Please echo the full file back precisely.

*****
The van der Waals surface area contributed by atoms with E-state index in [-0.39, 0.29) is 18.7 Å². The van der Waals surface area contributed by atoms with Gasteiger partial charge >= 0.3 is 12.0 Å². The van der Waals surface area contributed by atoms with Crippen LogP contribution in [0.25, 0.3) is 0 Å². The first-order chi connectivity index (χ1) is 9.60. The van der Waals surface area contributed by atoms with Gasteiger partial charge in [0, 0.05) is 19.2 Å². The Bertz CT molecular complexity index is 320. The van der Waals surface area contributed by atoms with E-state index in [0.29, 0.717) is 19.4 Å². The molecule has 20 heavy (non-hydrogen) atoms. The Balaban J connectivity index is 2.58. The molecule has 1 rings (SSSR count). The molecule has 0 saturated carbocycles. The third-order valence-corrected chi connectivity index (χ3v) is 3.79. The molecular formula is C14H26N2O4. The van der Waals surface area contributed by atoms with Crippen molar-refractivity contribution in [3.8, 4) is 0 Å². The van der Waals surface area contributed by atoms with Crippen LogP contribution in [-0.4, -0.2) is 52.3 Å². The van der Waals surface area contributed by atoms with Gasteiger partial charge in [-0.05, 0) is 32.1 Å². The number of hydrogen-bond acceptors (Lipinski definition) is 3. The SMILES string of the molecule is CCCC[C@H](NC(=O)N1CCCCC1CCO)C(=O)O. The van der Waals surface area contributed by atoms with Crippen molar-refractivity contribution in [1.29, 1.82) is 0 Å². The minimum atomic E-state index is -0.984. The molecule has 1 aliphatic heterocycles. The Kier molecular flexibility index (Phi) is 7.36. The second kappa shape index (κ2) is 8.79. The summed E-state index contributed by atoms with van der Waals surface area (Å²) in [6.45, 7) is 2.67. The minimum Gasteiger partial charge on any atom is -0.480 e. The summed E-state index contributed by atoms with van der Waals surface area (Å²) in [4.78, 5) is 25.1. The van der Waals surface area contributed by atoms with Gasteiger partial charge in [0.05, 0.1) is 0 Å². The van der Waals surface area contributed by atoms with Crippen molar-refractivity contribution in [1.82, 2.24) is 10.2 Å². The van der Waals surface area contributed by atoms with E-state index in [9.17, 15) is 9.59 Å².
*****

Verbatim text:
The van der Waals surface area contributed by atoms with E-state index in [-0.39, 0.29) is 18.7 Å². The van der Waals surface area contributed by atoms with Gasteiger partial charge >= 0.3 is 12.0 Å². The van der Waals surface area contributed by atoms with Crippen LogP contribution in [0.25, 0.3) is 0 Å². The first-order chi connectivity index (χ1) is 9.60. The van der Waals surface area contributed by atoms with Gasteiger partial charge in [0, 0.05) is 19.2 Å². The Bertz CT molecular complexity index is 320. The van der Waals surface area contributed by atoms with E-state index in [0.29, 0.717) is 19.4 Å². The molecule has 20 heavy (non-hydrogen) atoms. The Balaban J connectivity index is 2.58. The molecule has 1 rings (SSSR count). The molecule has 0 saturated carbocycles. The third-order valence-corrected chi connectivity index (χ3v) is 3.79. The molecular formula is C14H26N2O4. The van der Waals surface area contributed by atoms with Crippen molar-refractivity contribution in [3.8, 4) is 0 Å². The van der Waals surface area contributed by atoms with Crippen LogP contribution in [-0.4, -0.2) is 52.3 Å². The van der Waals surface area contributed by atoms with Gasteiger partial charge in [-0.05, 0) is 32.1 Å². The number of hydrogen-bond acceptors (Lipinski definition) is 3. The SMILES string of the molecule is CCCC[C@H](NC(=O)N1CCCCC1CCO)C(=O)O. The van der Waals surface area contributed by atoms with Crippen molar-refractivity contribution in [1.29, 1.82) is 0 Å². The minimum atomic E-state index is -0.984. The molecule has 1 aliphatic heterocycles. The Kier molecular flexibility index (Phi) is 7.36. The second kappa shape index (κ2) is 8.79. The summed E-state index contributed by atoms with van der Waals surface area (Å²) in [6.45, 7) is 2.67. The minimum Gasteiger partial charge on any atom is -0.480 e. The summed E-state index contributed by atoms with van der Waals surface area (Å²) in [4.78, 5) is 25.1. The van der Waals surface area contributed by atoms with Gasteiger partial charge in [0.05, 0.1) is 0 Å². The van der Waals surface area contributed by atoms with Crippen molar-refractivity contribution in [1.82, 2.24) is 10.2 Å². The van der Waals surface area contributed by atoms with E-state index in [9.17, 15) is 9.59 Å².